Tuesday, 23 December 2014

REVIEW - Treasure Island, National Theatre

FOUR stars

TO say that the National Theatre's production of Treasure Island is epic would be to seriously understate things.
Appropriately enough, given the scale of the production, it is presented on the National's vast, impressive and at times revolving Olivier stage.
Bryony Lavery's adaptation of Stevenson’s classic adventure story is genius. She has taken it and given it a bit of a twist to give it more female role models - including transforming the central character of Jim to a girl - Jemima - brilliantly played by Patsy Ferran.
There is also a very funny Dr Livesey (Helena Lymbery) who takes charge of the treasure map situation as the fatuous and pompous Squire Trelawney (Nick Fletcher) can't be trusted to keep his mouth shut.
But Lavery has also dabbled with the characterisation in other ways and so rather than an old sea dog from the book, Long John Silver is played as a much younger, long haired man (Arthur Darvil).
Complete with a brilliant parrot on his shoulder - who at times looks so much like the real thing it's uncanny - he is still full of menace and nastiness.
The rest of the cast is great too especially Gillian Hanna as Jim's feisty grandmother. Joshua James too as Ben Gunn who, having developed a habit diving into the morass of what look like giant pustules, and of talking to himself, has more than a touch of Poor Tom in King Lear about him.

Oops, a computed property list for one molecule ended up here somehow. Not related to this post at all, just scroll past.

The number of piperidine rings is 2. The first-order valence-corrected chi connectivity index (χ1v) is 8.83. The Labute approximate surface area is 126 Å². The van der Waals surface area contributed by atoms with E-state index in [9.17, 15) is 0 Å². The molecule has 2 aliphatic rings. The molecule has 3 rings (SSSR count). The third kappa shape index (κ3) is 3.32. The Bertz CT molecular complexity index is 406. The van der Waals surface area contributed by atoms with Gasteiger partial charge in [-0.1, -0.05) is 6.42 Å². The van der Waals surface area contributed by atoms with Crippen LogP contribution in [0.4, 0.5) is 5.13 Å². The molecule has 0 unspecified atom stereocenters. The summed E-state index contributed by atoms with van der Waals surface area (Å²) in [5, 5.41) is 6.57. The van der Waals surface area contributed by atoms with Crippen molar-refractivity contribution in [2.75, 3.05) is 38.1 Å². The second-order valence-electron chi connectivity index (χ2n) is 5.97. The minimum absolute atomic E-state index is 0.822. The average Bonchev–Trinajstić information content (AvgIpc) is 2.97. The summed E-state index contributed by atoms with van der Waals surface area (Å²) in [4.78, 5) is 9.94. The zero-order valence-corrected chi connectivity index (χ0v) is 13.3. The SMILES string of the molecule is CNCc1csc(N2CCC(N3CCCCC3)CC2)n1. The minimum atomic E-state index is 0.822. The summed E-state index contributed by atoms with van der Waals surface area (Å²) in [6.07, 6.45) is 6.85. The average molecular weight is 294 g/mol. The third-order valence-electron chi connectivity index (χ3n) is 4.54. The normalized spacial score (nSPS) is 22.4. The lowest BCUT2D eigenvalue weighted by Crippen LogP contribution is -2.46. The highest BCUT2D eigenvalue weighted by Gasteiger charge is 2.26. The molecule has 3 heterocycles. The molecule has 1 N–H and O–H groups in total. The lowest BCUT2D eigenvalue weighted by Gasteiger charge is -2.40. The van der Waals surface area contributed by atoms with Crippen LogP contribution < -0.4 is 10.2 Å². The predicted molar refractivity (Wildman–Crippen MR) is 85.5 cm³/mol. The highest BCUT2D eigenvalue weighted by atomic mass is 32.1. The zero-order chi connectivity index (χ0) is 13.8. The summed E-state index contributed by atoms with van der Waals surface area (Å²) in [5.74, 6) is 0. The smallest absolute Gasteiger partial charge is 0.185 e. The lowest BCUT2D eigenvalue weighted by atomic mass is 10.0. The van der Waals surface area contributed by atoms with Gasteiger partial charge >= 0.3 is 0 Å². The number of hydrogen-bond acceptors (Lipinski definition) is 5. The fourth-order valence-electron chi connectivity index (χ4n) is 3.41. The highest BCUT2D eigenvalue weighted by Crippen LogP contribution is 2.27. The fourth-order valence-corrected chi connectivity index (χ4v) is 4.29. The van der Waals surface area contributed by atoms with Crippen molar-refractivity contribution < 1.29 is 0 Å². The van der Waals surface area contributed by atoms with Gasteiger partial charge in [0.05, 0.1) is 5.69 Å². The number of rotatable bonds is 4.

But it is perhaps Lizzie Clachan’s simply stunning set design that is the star of this show - and surely worth the price of the ticket alone.
There are enormous bowed timber beams encircling the stage which look like giant ribs but could easily symbolise the bowels of a wrecked ship as well as the gigantic waves of the storm which engulf the ship.
The wooden stage reveals itself first as a small inn but then spectacularly turns and rises to reveal a two-deck ship complete with rigging, sails and ship's wheel.
It is framed by a backdrop of dazzling stars which even encroach onto the ceiling above the audience and provide a chance for a lesson in the names of constellations, how to find the North Star and to work out what latitude you are so you can find your way home.
It is a great spectacle of a show with some hilarious rag tag bunch of pirates and a stand out performance by Tim Samuels as Grey. The only slight niggle is that there could have been a bit more dangerous sword fighting, a bit more blood and gore and a bit more menace to Silver.
Despite that it's a fabulous show and will appeal to anyone with an adventurous streak in them - boys or girls.

Treasure Island is on at the National Theatre until Wednesday, April 8. Tickets from £15. Visit www.nationaltheatre.org or call the box office on 020 7452 3000. This production is also being broadcast live in cinemas, as part of National Theatre Live, on January 22.

No comments:

Post a Comment